Secretary of State Antony Blinken has announced the State Department has officially disbanded a controversial human rights advisory commission that LGBTQ+ activists sharply criticized.
"One of the core principles of human rights is that they are universal. All people are entitled to these rights, no matter where they're born, what they believe, whom they love, or any other characteristic. Human rights are also co-equal; there is no hierarchy that makes some rights more important than others," Blinken told reporters on Tuesday as he discussed the release of the State Department's annual human rights report.
"Past unbalanced statements that suggest such a hierarchy, including those offered by a recently disbanded State Department advisory committee, do not represent a guiding document for this administration," he added, referring to the Commission on Unalienable Rights. "At my confirmation hearing, I promised that the Biden-Harris administration would repudiate those unbalanced views. We do so decisively today."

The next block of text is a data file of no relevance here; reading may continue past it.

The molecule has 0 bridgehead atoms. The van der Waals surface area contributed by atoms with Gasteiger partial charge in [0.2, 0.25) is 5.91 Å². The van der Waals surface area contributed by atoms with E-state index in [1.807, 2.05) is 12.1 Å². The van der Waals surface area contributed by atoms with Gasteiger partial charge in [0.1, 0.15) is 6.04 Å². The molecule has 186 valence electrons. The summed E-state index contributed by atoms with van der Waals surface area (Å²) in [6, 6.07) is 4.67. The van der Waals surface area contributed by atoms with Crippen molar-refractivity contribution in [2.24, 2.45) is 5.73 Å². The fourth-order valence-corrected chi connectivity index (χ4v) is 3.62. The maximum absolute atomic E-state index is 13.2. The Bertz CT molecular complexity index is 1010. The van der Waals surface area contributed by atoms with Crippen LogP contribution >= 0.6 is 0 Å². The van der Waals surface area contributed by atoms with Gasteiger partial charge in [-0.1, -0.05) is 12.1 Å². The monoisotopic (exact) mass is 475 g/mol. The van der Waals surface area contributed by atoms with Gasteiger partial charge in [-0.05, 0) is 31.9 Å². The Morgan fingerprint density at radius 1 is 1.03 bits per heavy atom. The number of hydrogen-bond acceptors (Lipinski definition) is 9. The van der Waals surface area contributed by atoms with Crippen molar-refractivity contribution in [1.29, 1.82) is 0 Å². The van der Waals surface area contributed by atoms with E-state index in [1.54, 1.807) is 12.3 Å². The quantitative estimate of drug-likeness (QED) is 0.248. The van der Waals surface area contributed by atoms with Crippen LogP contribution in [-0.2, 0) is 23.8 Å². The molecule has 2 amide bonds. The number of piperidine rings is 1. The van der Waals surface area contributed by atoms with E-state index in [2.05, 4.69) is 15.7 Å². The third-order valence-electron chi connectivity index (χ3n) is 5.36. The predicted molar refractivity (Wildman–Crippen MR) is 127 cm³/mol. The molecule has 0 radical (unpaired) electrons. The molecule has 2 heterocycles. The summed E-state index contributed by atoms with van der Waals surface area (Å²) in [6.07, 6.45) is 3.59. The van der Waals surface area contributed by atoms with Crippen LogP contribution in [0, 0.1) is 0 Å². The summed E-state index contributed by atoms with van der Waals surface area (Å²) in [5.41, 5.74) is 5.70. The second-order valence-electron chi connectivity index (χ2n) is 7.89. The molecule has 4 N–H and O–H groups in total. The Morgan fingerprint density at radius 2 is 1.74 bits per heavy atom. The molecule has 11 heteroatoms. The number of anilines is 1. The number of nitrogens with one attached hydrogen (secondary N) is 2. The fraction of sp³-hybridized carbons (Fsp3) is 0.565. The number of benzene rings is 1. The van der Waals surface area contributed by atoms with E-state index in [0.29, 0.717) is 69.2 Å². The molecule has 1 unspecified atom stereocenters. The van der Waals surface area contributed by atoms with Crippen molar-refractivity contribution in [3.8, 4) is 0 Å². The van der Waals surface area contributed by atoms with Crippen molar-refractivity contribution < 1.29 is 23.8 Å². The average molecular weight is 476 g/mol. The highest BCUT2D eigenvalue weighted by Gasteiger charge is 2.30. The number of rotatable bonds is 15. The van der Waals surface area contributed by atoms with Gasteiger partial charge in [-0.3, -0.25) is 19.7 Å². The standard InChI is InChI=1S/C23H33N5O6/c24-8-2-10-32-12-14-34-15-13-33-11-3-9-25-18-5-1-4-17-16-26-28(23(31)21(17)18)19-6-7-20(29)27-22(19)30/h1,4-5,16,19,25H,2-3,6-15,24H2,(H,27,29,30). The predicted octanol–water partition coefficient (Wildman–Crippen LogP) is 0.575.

Then-Secretary of State Mike Pompeo in 2019 announced the commission — chaired by Mary Ann Glendon, a Harvard Law School professor and former U.S. ambassador to the Vatican who is known for her opposition to marriage rights for same-sex couples — would stress "natural laws and natural rights." The Center for Global Equality and other groups challenged the commission in federal court.
"This commission was flawed from the start, conceived with the original sin of Christian nationalism," said Annie Laurie Gaylor, co-president of the Freedom from Religion Foundation, in a press release. "May its siblings soon follow it into obscurity."
President Biden in February issued a memorandum that committed the U.S. to promoting LGBTQ+ rights abroad.
Blinken is among the administration officials who publicly acknowledged the Transgender Day of Visibility on Wednesday. Blinken told reporters after the State Department released its annual human rights report the pandemic "has disproportionately impacted the individuals and groups in our societies who were already subject to abuse, to discrimination, to marginalization before the pandemic, such as racial and ethnic minorities, persons with disabilities, LGBTQI persons."
"Standing up for human rights everywhere is in America's interests," said Blinken. "And the Biden-Harris administration will stand against human rights abuses wherever they occur, regardless of whether the perpetrators are adversaries or partners."
This article originally appeared in the Washington Blade and is made available in partnership with the National LGBT Media Association.